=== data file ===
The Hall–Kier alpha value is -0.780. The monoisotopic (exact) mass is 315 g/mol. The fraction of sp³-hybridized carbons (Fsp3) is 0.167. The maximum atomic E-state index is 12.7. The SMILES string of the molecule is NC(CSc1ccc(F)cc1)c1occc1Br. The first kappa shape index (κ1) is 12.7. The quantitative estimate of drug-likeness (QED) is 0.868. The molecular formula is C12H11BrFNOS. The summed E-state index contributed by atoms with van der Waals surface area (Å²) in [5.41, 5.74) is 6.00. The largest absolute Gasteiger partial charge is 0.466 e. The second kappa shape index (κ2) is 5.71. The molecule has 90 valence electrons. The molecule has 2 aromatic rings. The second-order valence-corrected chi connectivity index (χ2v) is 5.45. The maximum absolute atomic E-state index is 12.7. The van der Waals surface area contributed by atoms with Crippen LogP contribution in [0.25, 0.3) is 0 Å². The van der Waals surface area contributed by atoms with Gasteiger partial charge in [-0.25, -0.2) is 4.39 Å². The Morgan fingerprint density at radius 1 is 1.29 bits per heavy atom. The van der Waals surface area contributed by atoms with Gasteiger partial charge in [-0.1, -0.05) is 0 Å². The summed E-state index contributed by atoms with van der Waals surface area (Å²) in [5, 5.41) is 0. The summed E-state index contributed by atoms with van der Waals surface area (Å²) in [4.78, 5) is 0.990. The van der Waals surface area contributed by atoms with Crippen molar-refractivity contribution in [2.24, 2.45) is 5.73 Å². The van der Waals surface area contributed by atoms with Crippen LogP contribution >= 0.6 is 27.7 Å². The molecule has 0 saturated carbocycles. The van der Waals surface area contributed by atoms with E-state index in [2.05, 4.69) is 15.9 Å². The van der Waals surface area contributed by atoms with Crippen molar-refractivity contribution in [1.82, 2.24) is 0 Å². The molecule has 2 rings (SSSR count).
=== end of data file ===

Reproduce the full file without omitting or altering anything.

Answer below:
The Hall–Kier alpha value is -0.780. The monoisotopic (exact) mass is 315 g/mol. The fraction of sp³-hybridized carbons (Fsp3) is 0.167. The maximum atomic E-state index is 12.7. The SMILES string of the molecule is NC(CSc1ccc(F)cc1)c1occc1Br. The first kappa shape index (κ1) is 12.7. The quantitative estimate of drug-likeness (QED) is 0.868. The molecular formula is C12H11BrFNOS. The summed E-state index contributed by atoms with van der Waals surface area (Å²) in [5.41, 5.74) is 6.00. The largest absolute Gasteiger partial charge is 0.466 e. The second kappa shape index (κ2) is 5.71. The molecule has 90 valence electrons. The molecule has 2 aromatic rings. The second-order valence-corrected chi connectivity index (χ2v) is 5.45. The maximum absolute atomic E-state index is 12.7. The van der Waals surface area contributed by atoms with Crippen LogP contribution in [0.25, 0.3) is 0 Å². The van der Waals surface area contributed by atoms with Gasteiger partial charge in [-0.25, -0.2) is 4.39 Å². The Morgan fingerprint density at radius 1 is 1.29 bits per heavy atom. The van der Waals surface area contributed by atoms with Gasteiger partial charge in [-0.1, -0.05) is 0 Å². The summed E-state index contributed by atoms with van der Waals surface area (Å²) in [5, 5.41) is 0. The summed E-state index contributed by atoms with van der Waals surface area (Å²) in [4.78, 5) is 0.990. The van der Waals surface area contributed by atoms with Crippen molar-refractivity contribution in [2.24, 2.45) is 5.73 Å². The van der Waals surface area contributed by atoms with Crippen LogP contribution >= 0.6 is 27.7 Å². The molecule has 0 saturated carbocycles. The van der Waals surface area contributed by atoms with E-state index in [2.05, 4.69) is 15.9 Å². The van der Waals surface area contributed by atoms with Crippen molar-refractivity contribution in [1.82, 2.24) is 0 Å². The molecule has 2 rings (SSSR count).